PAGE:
Although much improved over last season, Tech is still short of the success they achieved on third-down in 2014, when they won the Orange Bowl and played in the ACC Championship. In 2014, Tech led all of college football with a third-down conversion percentage of 57.9.
Despite the improvement in numbers on third-down, quarterbacks and b-backs coach Bryan Cook knows low conversion rates don’t always mean the Jackets struggle under the pressure of a third-down play.
“I get upset when it’s second-and-six and we lose 15 yards and then we’re at third-and-20, so (not converting on third-down) is not the fault of third-and-20, that’s the fault of second-and-five or six,” Cook said. “So third-down, I think with what we do, or what offenses in general do on third-down, I think managing pass protection needs to be better out of the fullbacks. I think we need to engage and block better, but I think (quarterback Justin Thomas) sees things down the field pretty well.”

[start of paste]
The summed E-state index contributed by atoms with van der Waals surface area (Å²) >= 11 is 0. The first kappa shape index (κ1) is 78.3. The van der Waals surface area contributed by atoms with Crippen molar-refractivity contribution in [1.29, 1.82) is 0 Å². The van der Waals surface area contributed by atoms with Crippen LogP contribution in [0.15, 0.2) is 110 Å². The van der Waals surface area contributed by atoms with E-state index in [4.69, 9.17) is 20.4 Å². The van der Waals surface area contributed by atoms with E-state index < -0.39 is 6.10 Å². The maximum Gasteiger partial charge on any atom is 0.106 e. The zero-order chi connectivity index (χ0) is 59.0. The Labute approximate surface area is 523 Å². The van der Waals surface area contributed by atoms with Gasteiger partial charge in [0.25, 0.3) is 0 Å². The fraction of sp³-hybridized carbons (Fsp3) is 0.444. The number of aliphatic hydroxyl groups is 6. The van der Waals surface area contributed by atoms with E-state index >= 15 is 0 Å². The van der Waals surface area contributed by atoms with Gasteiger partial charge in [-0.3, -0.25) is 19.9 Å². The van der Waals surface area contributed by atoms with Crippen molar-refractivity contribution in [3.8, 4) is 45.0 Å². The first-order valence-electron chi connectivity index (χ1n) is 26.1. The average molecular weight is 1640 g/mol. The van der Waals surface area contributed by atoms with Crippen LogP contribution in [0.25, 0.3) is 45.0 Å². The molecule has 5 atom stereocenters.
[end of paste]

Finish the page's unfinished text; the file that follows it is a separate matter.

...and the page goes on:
In their first ACC game of the season against Boston College, the Yellow Jackets had 10 third-and-long situations with more than six yards to convert and finished the game 6-of-15 on third-down.
Although they lost to No. 17 North Carolina 48-20 on Saturday, the Yellow Jackets demonstrated improved efficiency on first and second downs by only putting themselves in four third-and-long situations. The Jackets finished Saturday’s game against North Carolina 8-of-14 on third-down.
Against No. 18 Virginia Tech (7-2, 5-1) on Saturday, the Jackets will face a physical defense that has allowed opponents to convert 27 percent of third downs this season.
“They’re really athletic on defense,” coach Paul Johnson said. “They’re very talented on defense, they’ve got a couple of probable NFL prospects at linebacker and they’re usually pretty good in the secondary.”
When the two teams last met in November of 2015, the Hokies forced three turnovers and allowed Tech to convert 5-of-12 on third-down in Virginia Tech’s 23-21 win.